CHIANGRAI TIMES – A Vietnamese war refugee who survived a 1977 pirate attack that separated him from his wife and infant child reunited with his grown son in upstate New York on Monday after nearly 34 years apart.
Hao Truong was tossed into the South China Sea after pirates attacked a boat taking refugee families to Thailand in December 1977. He said he managed to stay afloat for 16 hours before being rescued by a fishing boat.
In a Thai refugee camp, Truong learned weeks later that his wife had died — her body washed up on shore along with another female victim. But he said he’d long assumed that their 7-month-old baby, Kham, had survived and was raised by someone else.
Truong resettled in the United States in 1978, sponsored by an uncle living in Louisiana. On a trip to Thailand in June after hearing Kham might be alive, a social worker helped him locate his son, now a 34-year-old father of two named Samart Khumkhaw who lives in Surat Thani province.
“At this minute, I feel so excited and happy,” Truong said as he stood next to his son at Rochester’s airport surrounded by two dozen relatives and friends waving tiny U.S. flags and “Welcome Home” balloons. “We’re going to have a big Thanksgiving holiday!
“When I found him in Thailand, I stayed with him for almost three weeks. Then we know each other well, without asking anything, just like we know (each other) a long time ago.”
U.S. Sen. Charles Schumer helped Truong obtain a visitor’s visa for his son, a carpenter, to travel alone to Rochester to meet his father’s family. During a four-month stay, Khumkhaw also plans to visit his 86-year-old grandfather in Texas.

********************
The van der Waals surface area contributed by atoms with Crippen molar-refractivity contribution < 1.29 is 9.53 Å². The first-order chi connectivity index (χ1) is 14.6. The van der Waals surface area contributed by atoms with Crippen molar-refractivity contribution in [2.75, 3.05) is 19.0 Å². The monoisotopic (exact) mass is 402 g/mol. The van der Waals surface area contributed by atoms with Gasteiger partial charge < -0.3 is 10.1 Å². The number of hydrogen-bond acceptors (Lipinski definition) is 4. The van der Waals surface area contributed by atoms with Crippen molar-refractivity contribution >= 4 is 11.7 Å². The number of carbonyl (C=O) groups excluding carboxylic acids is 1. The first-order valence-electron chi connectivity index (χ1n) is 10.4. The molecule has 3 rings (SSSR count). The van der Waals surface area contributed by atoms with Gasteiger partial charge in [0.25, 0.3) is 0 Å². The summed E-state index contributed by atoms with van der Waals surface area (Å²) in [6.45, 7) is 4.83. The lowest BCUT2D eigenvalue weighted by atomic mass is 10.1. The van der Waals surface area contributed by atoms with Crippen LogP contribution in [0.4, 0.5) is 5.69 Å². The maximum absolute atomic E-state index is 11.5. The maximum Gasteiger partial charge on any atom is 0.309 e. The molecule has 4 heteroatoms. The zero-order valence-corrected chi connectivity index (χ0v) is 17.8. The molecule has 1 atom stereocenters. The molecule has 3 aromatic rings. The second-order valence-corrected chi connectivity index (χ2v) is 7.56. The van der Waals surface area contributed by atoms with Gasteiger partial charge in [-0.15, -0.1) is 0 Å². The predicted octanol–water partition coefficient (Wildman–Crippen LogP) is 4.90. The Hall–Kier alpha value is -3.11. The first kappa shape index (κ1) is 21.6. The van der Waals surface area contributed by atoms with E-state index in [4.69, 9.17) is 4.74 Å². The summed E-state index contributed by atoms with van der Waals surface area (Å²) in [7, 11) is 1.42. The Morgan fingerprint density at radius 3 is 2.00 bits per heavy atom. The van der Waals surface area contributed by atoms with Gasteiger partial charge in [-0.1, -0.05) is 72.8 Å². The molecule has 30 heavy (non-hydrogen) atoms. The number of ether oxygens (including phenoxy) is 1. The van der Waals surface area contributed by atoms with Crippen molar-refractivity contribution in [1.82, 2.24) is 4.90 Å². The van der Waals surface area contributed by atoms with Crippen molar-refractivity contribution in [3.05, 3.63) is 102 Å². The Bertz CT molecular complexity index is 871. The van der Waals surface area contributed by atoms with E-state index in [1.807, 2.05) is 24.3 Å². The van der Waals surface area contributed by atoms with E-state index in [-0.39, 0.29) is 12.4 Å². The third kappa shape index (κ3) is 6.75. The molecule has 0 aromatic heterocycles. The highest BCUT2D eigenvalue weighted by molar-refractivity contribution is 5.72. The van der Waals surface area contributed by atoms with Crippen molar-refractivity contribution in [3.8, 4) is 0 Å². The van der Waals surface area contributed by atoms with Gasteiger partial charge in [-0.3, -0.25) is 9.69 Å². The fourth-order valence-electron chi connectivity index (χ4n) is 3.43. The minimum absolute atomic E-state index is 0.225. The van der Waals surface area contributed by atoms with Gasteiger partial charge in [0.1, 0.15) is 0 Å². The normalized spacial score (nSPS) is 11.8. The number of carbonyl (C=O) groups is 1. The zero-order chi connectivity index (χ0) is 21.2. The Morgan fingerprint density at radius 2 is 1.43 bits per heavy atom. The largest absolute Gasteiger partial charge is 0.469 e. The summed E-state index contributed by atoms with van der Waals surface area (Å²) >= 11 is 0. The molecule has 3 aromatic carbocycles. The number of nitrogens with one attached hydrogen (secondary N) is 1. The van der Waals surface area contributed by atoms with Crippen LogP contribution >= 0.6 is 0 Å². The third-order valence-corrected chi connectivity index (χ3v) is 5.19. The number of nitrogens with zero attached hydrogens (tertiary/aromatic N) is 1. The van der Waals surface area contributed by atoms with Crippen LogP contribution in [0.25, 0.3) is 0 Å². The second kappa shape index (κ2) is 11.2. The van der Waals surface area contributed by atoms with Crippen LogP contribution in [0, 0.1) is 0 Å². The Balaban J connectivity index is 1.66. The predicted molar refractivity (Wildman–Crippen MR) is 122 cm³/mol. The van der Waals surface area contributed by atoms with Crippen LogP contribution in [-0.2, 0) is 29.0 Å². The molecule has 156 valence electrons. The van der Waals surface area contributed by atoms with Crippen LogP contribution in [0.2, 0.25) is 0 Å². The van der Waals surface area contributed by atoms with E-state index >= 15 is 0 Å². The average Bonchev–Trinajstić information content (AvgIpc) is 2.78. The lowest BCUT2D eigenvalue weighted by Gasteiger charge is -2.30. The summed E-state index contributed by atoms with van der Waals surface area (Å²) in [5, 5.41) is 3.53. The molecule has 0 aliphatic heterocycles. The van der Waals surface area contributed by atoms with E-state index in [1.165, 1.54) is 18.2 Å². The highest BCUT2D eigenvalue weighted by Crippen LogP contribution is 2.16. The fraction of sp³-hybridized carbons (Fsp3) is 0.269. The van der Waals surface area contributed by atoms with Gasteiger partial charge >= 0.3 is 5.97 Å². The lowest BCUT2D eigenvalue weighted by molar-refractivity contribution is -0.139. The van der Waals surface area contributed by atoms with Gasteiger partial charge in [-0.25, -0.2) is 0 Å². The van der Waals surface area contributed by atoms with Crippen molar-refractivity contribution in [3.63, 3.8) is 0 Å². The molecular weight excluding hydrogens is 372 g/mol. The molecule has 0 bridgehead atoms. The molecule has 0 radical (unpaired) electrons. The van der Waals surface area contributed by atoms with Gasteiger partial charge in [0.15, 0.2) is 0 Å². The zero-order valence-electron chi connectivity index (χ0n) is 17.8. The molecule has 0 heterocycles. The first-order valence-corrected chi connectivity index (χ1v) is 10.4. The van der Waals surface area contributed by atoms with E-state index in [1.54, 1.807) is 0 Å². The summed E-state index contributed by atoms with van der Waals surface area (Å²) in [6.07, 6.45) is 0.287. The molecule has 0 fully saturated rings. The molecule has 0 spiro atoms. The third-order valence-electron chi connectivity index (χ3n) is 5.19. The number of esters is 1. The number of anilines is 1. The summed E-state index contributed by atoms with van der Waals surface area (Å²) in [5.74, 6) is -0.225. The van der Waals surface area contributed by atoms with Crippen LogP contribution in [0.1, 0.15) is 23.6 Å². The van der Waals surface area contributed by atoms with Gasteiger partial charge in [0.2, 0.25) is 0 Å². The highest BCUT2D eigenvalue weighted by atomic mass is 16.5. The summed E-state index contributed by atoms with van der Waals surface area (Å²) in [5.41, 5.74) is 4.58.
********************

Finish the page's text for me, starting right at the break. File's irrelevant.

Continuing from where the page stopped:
“We don’t want to keep him too long away from his own family,” his father said, adding that “he knows my wish is to bring him to USA” someday.
In late 1978, Truong traveled to Rochester to meet his late wife’s siblings and stayed. He remarried, raised four children and was a metalworker for 30 years before being laid off in 2009. At age 54, he’s studying for a community college degree and retraining as a machinist.
During four days of captivity before being pushed overboard, Truong said the pirate boat crew seemed enthralled at how cute his child was. “That’s why he never think for a moment that anybody would kill this little baby,” said his sister, Hong Truong.
While the circumstances of the child’s passage to safety remain murky, he was given to a bereft young couple in Thailand whose daughter had died two days after birth.
“A lady — we don’t know the relationship — told the couple she had a little baby boy and asked if they would raise him,” Truong’s sister said. “The foster mom saw the baby and wanted to adopt him, but she can’t ask where the baby come from.”
More than 3 million people fled Communist-controlled Vietnam and neighboring Laos and Cambodia after the Vietnam War ended in 1975. Many sailed long distances in overcrowded small boats, at risk of shipwreck and pirate attacks.
The plight of the so-called “boat people” turned into a humanitarian crisis as they came under sometimes deadly assault. More than 125,000 refugees from Vietnam were resettled in the U.S. between 1975 and 1980, according to the Migration Policy Institute in Washington, D.C.